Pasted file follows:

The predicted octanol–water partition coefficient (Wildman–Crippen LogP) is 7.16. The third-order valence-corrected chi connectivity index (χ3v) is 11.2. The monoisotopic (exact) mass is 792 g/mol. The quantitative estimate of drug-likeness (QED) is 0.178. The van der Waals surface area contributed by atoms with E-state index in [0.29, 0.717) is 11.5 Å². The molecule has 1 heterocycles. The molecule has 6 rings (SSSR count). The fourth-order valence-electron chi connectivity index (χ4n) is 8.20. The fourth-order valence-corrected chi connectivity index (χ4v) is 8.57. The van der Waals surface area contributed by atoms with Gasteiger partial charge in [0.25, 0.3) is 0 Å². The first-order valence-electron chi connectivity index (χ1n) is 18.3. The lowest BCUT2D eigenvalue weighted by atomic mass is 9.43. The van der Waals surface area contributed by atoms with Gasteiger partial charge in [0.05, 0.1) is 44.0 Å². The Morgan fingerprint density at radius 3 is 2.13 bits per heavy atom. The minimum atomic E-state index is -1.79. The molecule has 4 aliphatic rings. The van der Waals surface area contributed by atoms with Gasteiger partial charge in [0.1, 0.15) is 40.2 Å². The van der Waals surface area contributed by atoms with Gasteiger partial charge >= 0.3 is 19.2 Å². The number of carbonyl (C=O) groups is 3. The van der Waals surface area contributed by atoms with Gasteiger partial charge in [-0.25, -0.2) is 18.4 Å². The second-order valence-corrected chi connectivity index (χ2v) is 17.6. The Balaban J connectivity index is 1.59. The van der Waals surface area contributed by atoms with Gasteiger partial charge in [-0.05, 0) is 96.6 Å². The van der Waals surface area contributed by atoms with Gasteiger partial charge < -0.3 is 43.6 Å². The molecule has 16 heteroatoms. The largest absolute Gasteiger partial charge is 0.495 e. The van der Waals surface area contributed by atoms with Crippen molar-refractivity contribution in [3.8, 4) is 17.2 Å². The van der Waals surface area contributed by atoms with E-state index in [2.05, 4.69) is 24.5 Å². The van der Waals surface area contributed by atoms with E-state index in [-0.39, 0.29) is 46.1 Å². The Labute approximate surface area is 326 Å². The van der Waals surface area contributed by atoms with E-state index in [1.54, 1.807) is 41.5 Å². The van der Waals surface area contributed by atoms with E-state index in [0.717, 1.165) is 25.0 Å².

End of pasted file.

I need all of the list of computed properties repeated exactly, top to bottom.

The predicted octanol–water partition coefficient (Wildman–Crippen LogP) is 7.16. The third-order valence-corrected chi connectivity index (χ3v) is 11.2. The monoisotopic (exact) mass is 792 g/mol. The quantitative estimate of drug-likeness (QED) is 0.178. The van der Waals surface area contributed by atoms with E-state index in [0.29, 0.717) is 11.5 Å². The molecule has 1 heterocycles. The molecule has 6 rings (SSSR count). The fourth-order valence-electron chi connectivity index (χ4n) is 8.20. The fourth-order valence-corrected chi connectivity index (χ4v) is 8.57. The van der Waals surface area contributed by atoms with Gasteiger partial charge in [0.25, 0.3) is 0 Å². The first-order valence-electron chi connectivity index (χ1n) is 18.3. The lowest BCUT2D eigenvalue weighted by atomic mass is 9.43. The van der Waals surface area contributed by atoms with Gasteiger partial charge in [0.05, 0.1) is 44.0 Å². The Morgan fingerprint density at radius 3 is 2.13 bits per heavy atom. The minimum atomic E-state index is -1.79. The molecule has 4 aliphatic rings. The van der Waals surface area contributed by atoms with Gasteiger partial charge in [0.1, 0.15) is 40.2 Å². The van der Waals surface area contributed by atoms with Gasteiger partial charge >= 0.3 is 19.2 Å². The number of carbonyl (C=O) groups is 3. The van der Waals surface area contributed by atoms with Gasteiger partial charge in [-0.25, -0.2) is 18.4 Å². The second-order valence-corrected chi connectivity index (χ2v) is 17.6. The Balaban J connectivity index is 1.59. The van der Waals surface area contributed by atoms with Gasteiger partial charge in [-0.05, 0) is 96.6 Å². The van der Waals surface area contributed by atoms with Gasteiger partial charge < -0.3 is 43.6 Å². The molecule has 16 heteroatoms. The largest absolute Gasteiger partial charge is 0.495 e. The van der Waals surface area contributed by atoms with Crippen molar-refractivity contribution in [3.8, 4) is 17.2 Å². The van der Waals surface area contributed by atoms with E-state index in [2.05, 4.69) is 24.5 Å². The van der Waals surface area contributed by atoms with E-state index in [-0.39, 0.29) is 46.1 Å². The Labute approximate surface area is 326 Å². The van der Waals surface area contributed by atoms with E-state index in [1.54, 1.807) is 41.5 Å². The van der Waals surface area contributed by atoms with E-state index in [0.717, 1.165) is 25.0 Å².